Never Mind the Truth, Feel the Emotion
A hell of the lot of people don't know their history. That makes it easy for those with an agenda, often not obvious, to whip up hysteria and actually silence those who question their twisted version. People have recently lost their livelihoods for querying the exaggerations being pedalled. Even worse, still living witnesses to history who would once provide more nuanced accounts of events are now afraid to speak out due to fear of the wrath of misguided mob. In 1908 the authorities in Vancouver on Canada's Pacific Coast turned away a Japanese ship containing almost 360 would-be immigrants from India who had sailed from Hong Kong. Immigration rules were that immigrants had to sail from their country of citizenship and had set the amount of cash needed on entry for non-Europeans at a higher level. The intention was obviously to discourage non-European immigration to Canada. The ship had been chartered by a US financed and based terrorist organisation called Ghadar to challenge the immigration rules. Those who were not terrorist sympathisers when they boarded the Komagatu Maru on Hong Kong almost certainly were by the time they arrived off Vancouver. The ship's arrival was like a plane charted by ISIS touching down at Vancouver airport today. And yet demands for a modern government apology were taken seriously. No- one seemed to remember that two Vancouver members of the Indian community who assisted immigration authorities were later murdered, as was one of the leading immigration officials involved. Nor were the 24 passengers admitted to Canada mentioned much during the Centenary. Never mind the truth, feel the emotion.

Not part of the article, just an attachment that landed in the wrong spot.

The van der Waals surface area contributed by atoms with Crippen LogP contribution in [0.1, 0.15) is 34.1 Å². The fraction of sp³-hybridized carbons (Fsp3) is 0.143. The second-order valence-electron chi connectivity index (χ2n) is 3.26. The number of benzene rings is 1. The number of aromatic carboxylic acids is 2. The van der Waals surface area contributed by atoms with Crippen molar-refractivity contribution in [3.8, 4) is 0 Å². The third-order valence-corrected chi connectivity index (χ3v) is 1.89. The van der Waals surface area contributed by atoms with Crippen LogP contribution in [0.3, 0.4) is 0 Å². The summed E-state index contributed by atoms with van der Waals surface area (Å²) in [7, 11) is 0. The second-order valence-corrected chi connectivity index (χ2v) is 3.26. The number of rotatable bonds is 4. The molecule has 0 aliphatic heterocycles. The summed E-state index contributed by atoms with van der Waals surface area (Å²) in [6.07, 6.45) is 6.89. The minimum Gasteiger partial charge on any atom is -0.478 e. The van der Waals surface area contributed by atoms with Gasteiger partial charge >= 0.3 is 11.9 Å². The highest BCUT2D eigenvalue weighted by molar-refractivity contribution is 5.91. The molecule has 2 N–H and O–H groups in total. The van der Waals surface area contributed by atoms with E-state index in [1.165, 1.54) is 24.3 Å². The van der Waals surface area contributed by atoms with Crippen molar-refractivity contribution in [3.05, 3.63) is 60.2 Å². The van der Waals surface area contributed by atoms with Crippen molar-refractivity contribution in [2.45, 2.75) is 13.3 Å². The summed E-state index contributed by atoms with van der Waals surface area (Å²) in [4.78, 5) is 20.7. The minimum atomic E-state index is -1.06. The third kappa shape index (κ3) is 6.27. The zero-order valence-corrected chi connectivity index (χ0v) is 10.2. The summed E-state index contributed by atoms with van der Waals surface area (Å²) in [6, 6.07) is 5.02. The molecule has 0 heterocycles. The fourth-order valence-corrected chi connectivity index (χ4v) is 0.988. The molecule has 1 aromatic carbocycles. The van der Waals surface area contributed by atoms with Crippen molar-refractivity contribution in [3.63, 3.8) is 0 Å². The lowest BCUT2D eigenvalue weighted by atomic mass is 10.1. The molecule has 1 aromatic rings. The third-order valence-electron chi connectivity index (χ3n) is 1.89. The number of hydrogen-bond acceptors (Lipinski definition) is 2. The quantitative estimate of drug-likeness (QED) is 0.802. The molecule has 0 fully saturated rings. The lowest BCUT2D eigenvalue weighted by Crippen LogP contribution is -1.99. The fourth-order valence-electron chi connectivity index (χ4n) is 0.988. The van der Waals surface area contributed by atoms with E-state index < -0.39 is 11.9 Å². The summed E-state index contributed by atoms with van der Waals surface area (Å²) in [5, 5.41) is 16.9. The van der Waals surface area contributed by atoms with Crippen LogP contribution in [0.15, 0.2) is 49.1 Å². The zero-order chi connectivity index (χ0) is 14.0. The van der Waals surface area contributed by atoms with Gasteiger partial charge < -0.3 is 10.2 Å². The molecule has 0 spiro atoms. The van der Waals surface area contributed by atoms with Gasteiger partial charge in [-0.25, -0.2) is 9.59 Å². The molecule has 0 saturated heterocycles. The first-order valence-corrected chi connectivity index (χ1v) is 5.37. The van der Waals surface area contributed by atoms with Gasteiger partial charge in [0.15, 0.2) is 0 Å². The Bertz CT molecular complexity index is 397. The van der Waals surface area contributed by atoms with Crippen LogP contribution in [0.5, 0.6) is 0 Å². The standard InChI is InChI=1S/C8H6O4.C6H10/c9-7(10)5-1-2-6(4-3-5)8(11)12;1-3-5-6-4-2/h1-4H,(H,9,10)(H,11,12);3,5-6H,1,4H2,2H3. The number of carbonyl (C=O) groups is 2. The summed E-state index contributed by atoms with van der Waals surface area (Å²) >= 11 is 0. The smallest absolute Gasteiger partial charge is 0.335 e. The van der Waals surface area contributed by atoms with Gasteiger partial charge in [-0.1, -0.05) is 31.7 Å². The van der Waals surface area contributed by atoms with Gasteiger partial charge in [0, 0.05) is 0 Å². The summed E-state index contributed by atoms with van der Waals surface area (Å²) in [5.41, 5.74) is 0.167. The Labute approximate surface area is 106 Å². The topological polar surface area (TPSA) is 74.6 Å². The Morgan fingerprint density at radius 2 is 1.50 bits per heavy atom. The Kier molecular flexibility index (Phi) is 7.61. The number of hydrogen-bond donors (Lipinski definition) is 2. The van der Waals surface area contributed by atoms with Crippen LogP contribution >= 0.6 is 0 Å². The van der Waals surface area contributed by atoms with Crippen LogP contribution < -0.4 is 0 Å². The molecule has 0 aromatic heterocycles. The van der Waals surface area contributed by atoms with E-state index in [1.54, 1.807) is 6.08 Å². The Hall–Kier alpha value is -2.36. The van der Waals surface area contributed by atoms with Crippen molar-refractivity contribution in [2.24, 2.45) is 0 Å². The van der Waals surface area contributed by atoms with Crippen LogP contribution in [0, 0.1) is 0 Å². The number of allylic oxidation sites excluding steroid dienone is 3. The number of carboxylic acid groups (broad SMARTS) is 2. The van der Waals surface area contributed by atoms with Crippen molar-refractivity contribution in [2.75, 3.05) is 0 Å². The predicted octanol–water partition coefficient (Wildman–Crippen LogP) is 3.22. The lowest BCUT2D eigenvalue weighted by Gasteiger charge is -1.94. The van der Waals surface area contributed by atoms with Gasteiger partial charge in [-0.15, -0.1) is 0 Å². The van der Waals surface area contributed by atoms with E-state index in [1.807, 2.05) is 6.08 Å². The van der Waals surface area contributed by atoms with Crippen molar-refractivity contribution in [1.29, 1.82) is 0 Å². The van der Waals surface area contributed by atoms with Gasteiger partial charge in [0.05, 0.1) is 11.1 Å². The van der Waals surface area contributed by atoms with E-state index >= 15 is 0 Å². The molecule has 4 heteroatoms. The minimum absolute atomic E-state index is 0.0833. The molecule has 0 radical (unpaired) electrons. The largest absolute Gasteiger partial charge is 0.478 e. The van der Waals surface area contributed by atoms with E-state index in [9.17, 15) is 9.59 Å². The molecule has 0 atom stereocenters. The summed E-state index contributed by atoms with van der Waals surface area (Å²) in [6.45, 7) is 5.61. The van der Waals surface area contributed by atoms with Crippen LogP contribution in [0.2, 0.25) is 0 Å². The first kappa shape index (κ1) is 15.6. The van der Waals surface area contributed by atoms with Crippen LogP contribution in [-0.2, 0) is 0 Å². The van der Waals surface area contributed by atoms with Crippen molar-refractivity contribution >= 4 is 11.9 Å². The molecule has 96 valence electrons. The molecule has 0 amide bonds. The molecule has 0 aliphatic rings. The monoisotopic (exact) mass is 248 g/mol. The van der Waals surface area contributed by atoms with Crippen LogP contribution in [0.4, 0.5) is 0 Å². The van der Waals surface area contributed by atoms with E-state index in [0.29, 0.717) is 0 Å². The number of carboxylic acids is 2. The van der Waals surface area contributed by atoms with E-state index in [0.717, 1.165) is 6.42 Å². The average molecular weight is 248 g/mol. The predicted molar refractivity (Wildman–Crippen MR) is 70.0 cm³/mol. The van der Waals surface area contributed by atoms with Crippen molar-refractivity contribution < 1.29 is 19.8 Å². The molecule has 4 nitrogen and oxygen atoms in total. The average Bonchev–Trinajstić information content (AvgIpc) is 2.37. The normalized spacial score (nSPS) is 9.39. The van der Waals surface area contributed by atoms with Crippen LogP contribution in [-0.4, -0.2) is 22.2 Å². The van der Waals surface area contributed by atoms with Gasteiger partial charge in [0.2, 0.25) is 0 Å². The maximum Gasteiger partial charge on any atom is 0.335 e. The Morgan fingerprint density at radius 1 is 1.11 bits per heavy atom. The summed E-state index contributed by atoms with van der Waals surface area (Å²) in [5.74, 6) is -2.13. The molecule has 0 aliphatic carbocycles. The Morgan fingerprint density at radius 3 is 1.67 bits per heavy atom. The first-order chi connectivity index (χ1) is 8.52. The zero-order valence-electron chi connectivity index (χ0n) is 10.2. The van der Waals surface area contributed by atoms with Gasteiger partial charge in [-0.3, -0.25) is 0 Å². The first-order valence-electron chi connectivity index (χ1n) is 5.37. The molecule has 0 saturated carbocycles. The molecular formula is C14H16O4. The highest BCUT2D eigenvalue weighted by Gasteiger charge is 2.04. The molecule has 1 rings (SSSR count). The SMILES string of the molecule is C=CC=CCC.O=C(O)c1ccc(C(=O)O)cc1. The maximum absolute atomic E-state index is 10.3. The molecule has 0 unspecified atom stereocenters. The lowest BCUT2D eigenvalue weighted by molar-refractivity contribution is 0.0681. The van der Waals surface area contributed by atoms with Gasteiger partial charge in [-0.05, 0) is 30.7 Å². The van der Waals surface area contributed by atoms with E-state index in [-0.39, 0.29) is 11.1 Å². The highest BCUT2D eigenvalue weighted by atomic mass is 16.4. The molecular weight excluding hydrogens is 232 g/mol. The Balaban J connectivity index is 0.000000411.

Shameless Plug #9 - With Wellington was among the books recommended as an excellent Christmas present by the prestigious The Society for Army Historical Research. There was another mysterious surge in sales of With Wellington last summer. At the end of May it was the third best selling book about the Peninsular War on the website of one of Britain's biggest booksellers and Number Eighteen in the table for all Napoleonic books. Last December's sales surge turned out to be a combination of the venerable Scots Magazine declaring it Book of the Month in its January 2015 edition and a highly favourable review in the Napoleonic Association's newsletter. Scots Magazine's reviewer, nature writer and author, Jim Crumley, declared "I don't much care for military memoirs, but I could not put this one down". Other reviewers have been equally enthusiastic - "If you are interested in the memoirs of British soldiers in the Napoleonic Wars this book is a MUST!... You don't get many Napoleonic memoirs as good as this" and "It is the most candid memoir of the British Army I have ever read... does not pull any punches ... highly entertaining, but also thought provoking..." To have a look at the full reviews check out more about With Wellington